Obviously, the man Madame Pompadour was interested in was no regular guy in a coffee-shop. He was King Louis XV of France. Who was, delightfully, a really nice guy, and one who I think is wrongly remembered principally for having an enormous sexual appetite. I mean, it’s true that he really loved sex, but he also had a lot of other qualities going for him.
I know this isn’t precisely relevant to her story, but I’ve always had a bit of a soft spot for Louis the XV. So often when I write these pieces I feel I end up doing a little song and dance of “yes, this dude probably date raped her, but hey, at least he wasn’t imprisoning chambermaids and beating them! It was the Victorian age! He was okay!” So it’s nice that, whatever the era, Louis XV, at least in his personal life, comes off really well.
Of course, you could say he was no Louis XIV. Right. Everyone at the time said that as well. That’s because Louis XIV, Louis XV’s great grandfather, was, legit, a genius. He ended feudalism in France and ushered in an age of art and culture. That said, he also had an exceptionally intelligent council, and a very brilliant mother who served as regent until he was of an age to reign. And he had an IQ estimated to be around 180. Louis XIV was just absurdly smart.
Louis XV, on the other hand, knew he was going to be king at the age of 5 (though he was not officially appointed King until he was 13). His entire family died of diptheria within a week of one another. The rumor is that Louis XV was saved simply because his nurse wouldn’t allow doctors to treat him.If you happen to time travel back to the 18th century, I want to take this opportunity to remind you to tell doctors to wash their hands.
But then, there were rumors that it hadn’t been diptheria at all. In his works, the Marquis de Sade referred to one plant as le poison royal, speculating that many members of Louis XV’s family had died from ingesting it. That’s another reason to let your nurse just lock you in your room.
Though, to be fair, if you learned anything from Quills, other than “censorship is bad” it’s that you can’t really trust the Marquis de Sade. However, it is certainly true that Louis XV’s childhood was filled with people – particularly his uncle, Philippe d’Orleans, duc de Chartres – rumored to be plotting to poison him. Probably most of them weren’t, but, well, it’s actually likely that someone in the court was trying to poison him.
Louis XV was a really quiet kid. Understandably. It is hard to make friends when everyone might be trying to poison you. He spent a lot of time lying in the hall of mirrors at Versailles looking at the ceiling. Visitors would occasionally trip over him as they went in, and people worried that Louis XV was not well adjusted. Have you seen that hall of mirrors, though? Its stunning. The panels tell the story of the early years of Louis XIV’s rule. Here:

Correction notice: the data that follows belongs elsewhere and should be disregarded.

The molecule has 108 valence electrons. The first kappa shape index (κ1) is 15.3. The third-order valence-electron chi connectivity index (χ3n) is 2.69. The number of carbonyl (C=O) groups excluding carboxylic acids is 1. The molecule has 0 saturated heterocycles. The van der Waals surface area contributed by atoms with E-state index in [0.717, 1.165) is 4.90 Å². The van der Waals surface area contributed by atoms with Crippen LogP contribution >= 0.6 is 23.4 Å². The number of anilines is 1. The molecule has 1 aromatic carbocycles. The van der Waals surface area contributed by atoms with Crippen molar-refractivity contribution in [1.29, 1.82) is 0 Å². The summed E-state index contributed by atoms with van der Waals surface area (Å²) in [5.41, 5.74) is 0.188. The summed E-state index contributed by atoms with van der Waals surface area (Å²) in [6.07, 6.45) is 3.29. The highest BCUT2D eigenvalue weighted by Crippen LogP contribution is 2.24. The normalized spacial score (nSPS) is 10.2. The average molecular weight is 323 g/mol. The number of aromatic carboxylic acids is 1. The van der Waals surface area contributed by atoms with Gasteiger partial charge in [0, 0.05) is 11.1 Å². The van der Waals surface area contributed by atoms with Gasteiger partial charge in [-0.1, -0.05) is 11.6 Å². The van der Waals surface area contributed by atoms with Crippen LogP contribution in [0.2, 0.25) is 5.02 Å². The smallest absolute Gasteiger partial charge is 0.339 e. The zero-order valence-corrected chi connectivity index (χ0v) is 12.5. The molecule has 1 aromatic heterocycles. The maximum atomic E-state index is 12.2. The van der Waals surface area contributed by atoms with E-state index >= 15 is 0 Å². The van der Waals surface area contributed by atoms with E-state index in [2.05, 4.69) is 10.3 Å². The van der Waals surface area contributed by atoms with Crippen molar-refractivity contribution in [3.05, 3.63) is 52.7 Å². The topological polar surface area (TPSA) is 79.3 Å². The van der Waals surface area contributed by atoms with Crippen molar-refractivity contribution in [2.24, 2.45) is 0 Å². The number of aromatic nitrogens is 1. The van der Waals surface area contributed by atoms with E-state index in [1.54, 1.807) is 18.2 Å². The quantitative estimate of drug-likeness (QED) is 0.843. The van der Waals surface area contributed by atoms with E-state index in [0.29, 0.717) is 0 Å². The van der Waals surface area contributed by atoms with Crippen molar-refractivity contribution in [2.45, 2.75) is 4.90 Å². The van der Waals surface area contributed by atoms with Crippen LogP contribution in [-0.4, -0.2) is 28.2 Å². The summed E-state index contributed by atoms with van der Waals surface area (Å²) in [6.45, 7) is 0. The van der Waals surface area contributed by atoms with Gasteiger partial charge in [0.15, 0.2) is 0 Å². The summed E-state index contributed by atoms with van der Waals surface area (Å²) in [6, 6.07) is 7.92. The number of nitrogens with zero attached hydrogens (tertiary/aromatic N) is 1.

At the age of 7, Louis asked to be allowed into Council meetings, and, though he never said a word, he carried with him his pet cat who he referred to as his “colleague” and he became an avid reader and a great student. He was particularly interested in sciences, and advocated for departments of physics and mechanics to be opened at the College of France so that the topics could be studied further.
The fact that, in spite of his work ethic and natural intellect, he could ever live up to his great grandfather really upset Louis XV (this is what happens when the story of your Grandfather’s entire life is surrounded by chandeliers). To that end he decided that he would just work harder than everyone else. He often subsisted on five hours of sleep a night, and rose at dawn to go to work, lighting his own fire so he didn’t have to wake any of his servants. Then, as the protocol of Versailles dictated, later in the day he would go back to bed, and pretend to be asleep so that the Princes of realm could greet him. The protocol for this rising ceremony is one of the only genuinely funny moments in Sofia Coppola’s Marie Antoinette. In it, Marie Antoinette,who would marry Louis XV’s grandson, Louis XVI, remarks “this is ridiculous” as a princess hands her a nightgown, to which a princess replies “madame, this is Versailles.” I can’t find the clip, but if you go 23 minutes in, you can watch it here.
That said, if you’re going to watch Marie Antoinette, know that Louis XV is only going to get portrayed as someone who is all sex with Madame du Barry, all the time. Which… well, that came later.
Despite rumors that still persist about his enormous sexual appetite – and it was true that he would spend a lot of nights in whorehouses – Louis remained a very shy man, and one who believed greatly in chivalry. After he won the War of Austrian Succession, he returned all of the land and properties to his defeated enemies, saying “I’m the king of France, not a shopkeeper.”
His favorite recreational activity though, was hunting. And that is how Madame Pompadour caught him.